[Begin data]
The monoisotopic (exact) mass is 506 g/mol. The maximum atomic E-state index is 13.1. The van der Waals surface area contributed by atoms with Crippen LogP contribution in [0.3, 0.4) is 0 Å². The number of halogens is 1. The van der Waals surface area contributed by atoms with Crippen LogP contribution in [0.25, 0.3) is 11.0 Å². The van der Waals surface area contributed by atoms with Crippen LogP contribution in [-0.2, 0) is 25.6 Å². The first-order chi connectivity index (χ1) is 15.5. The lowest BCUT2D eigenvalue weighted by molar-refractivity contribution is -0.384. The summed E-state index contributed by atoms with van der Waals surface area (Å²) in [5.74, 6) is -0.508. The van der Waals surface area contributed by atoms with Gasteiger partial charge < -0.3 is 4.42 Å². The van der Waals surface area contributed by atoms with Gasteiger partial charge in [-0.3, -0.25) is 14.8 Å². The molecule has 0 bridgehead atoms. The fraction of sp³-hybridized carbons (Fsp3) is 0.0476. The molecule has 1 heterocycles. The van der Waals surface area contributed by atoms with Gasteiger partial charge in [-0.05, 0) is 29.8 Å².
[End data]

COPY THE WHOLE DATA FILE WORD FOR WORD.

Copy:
The monoisotopic (exact) mass is 506 g/mol. The maximum atomic E-state index is 13.1. The van der Waals surface area contributed by atoms with Crippen LogP contribution in [0.3, 0.4) is 0 Å². The number of halogens is 1. The van der Waals surface area contributed by atoms with Crippen LogP contribution in [0.25, 0.3) is 11.0 Å². The van der Waals surface area contributed by atoms with Crippen LogP contribution in [-0.2, 0) is 25.6 Å². The first-order chi connectivity index (χ1) is 15.5. The lowest BCUT2D eigenvalue weighted by molar-refractivity contribution is -0.384. The summed E-state index contributed by atoms with van der Waals surface area (Å²) in [5.74, 6) is -0.508. The van der Waals surface area contributed by atoms with Gasteiger partial charge < -0.3 is 4.42 Å². The van der Waals surface area contributed by atoms with Gasteiger partial charge in [-0.3, -0.25) is 14.8 Å². The molecule has 0 bridgehead atoms. The fraction of sp³-hybridized carbons (Fsp3) is 0.0476. The molecule has 1 heterocycles. The van der Waals surface area contributed by atoms with Gasteiger partial charge in [-0.05, 0) is 29.8 Å².